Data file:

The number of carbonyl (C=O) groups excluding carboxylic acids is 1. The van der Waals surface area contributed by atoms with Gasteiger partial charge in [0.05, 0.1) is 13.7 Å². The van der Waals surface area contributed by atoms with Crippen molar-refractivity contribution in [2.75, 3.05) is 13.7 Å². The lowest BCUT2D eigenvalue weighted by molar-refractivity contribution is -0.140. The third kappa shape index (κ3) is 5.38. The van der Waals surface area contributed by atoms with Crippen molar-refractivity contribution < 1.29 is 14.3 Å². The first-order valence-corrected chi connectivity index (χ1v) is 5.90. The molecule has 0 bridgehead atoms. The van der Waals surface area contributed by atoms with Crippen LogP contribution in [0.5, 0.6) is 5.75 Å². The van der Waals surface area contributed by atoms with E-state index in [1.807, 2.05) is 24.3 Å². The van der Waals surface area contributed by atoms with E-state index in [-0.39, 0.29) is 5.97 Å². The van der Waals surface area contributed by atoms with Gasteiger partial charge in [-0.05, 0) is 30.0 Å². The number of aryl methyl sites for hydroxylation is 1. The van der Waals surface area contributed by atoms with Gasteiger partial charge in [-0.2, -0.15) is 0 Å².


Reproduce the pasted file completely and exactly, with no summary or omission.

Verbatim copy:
The number of carbonyl (C=O) groups excluding carboxylic acids is 1. The van der Waals surface area contributed by atoms with Gasteiger partial charge in [0.05, 0.1) is 13.7 Å². The van der Waals surface area contributed by atoms with Crippen molar-refractivity contribution in [2.75, 3.05) is 13.7 Å². The lowest BCUT2D eigenvalue weighted by molar-refractivity contribution is -0.140. The third kappa shape index (κ3) is 5.38. The van der Waals surface area contributed by atoms with Crippen molar-refractivity contribution < 1.29 is 14.3 Å². The first-order valence-corrected chi connectivity index (χ1v) is 5.90. The molecule has 0 bridgehead atoms. The van der Waals surface area contributed by atoms with Crippen LogP contribution in [0.5, 0.6) is 5.75 Å². The van der Waals surface area contributed by atoms with E-state index in [1.807, 2.05) is 24.3 Å². The van der Waals surface area contributed by atoms with E-state index in [-0.39, 0.29) is 5.97 Å². The van der Waals surface area contributed by atoms with Gasteiger partial charge in [-0.05, 0) is 30.0 Å². The number of aryl methyl sites for hydroxylation is 1. The van der Waals surface area contributed by atoms with Gasteiger partial charge in [-0.2, -0.15) is 0 Å².